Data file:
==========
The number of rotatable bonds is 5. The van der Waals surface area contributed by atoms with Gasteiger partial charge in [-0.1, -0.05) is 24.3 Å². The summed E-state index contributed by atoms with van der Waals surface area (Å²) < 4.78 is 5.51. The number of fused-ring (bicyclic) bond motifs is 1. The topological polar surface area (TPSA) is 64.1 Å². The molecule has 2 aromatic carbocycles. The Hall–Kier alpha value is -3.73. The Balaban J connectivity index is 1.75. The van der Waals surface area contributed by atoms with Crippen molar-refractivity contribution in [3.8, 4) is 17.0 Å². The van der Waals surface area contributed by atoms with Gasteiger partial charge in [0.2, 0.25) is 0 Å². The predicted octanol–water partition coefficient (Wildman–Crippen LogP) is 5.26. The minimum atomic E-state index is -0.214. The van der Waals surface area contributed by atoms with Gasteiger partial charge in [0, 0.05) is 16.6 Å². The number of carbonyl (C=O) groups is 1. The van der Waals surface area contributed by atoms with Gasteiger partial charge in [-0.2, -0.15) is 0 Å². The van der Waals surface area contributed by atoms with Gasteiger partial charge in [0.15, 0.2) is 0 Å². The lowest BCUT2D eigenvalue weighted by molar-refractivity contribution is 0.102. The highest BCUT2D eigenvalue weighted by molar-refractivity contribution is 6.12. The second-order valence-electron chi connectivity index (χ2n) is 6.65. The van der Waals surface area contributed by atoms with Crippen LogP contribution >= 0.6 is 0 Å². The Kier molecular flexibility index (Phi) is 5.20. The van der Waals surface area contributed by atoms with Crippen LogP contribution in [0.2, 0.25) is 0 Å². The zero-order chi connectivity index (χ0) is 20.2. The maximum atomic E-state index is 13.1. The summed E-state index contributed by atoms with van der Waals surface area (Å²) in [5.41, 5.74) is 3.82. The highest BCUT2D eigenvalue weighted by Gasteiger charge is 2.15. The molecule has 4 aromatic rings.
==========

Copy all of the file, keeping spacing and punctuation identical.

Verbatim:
The number of rotatable bonds is 5. The van der Waals surface area contributed by atoms with Gasteiger partial charge in [-0.1, -0.05) is 24.3 Å². The summed E-state index contributed by atoms with van der Waals surface area (Å²) < 4.78 is 5.51. The number of fused-ring (bicyclic) bond motifs is 1. The topological polar surface area (TPSA) is 64.1 Å². The molecule has 2 aromatic carbocycles. The Hall–Kier alpha value is -3.73. The Balaban J connectivity index is 1.75. The van der Waals surface area contributed by atoms with Crippen molar-refractivity contribution in [3.8, 4) is 17.0 Å². The van der Waals surface area contributed by atoms with Gasteiger partial charge in [0.2, 0.25) is 0 Å². The predicted octanol–water partition coefficient (Wildman–Crippen LogP) is 5.26. The minimum atomic E-state index is -0.214. The van der Waals surface area contributed by atoms with Gasteiger partial charge in [0, 0.05) is 16.6 Å². The number of carbonyl (C=O) groups is 1. The van der Waals surface area contributed by atoms with Gasteiger partial charge in [-0.2, -0.15) is 0 Å². The van der Waals surface area contributed by atoms with Gasteiger partial charge in [0.15, 0.2) is 0 Å². The lowest BCUT2D eigenvalue weighted by molar-refractivity contribution is 0.102. The highest BCUT2D eigenvalue weighted by molar-refractivity contribution is 6.12. The second-order valence-electron chi connectivity index (χ2n) is 6.65. The van der Waals surface area contributed by atoms with Crippen LogP contribution >= 0.6 is 0 Å². The Kier molecular flexibility index (Phi) is 5.20. The van der Waals surface area contributed by atoms with Crippen LogP contribution in [0.2, 0.25) is 0 Å². The zero-order chi connectivity index (χ0) is 20.2. The maximum atomic E-state index is 13.1. The summed E-state index contributed by atoms with van der Waals surface area (Å²) in [5.41, 5.74) is 3.82. The highest BCUT2D eigenvalue weighted by Gasteiger charge is 2.15. The molecule has 4 aromatic rings.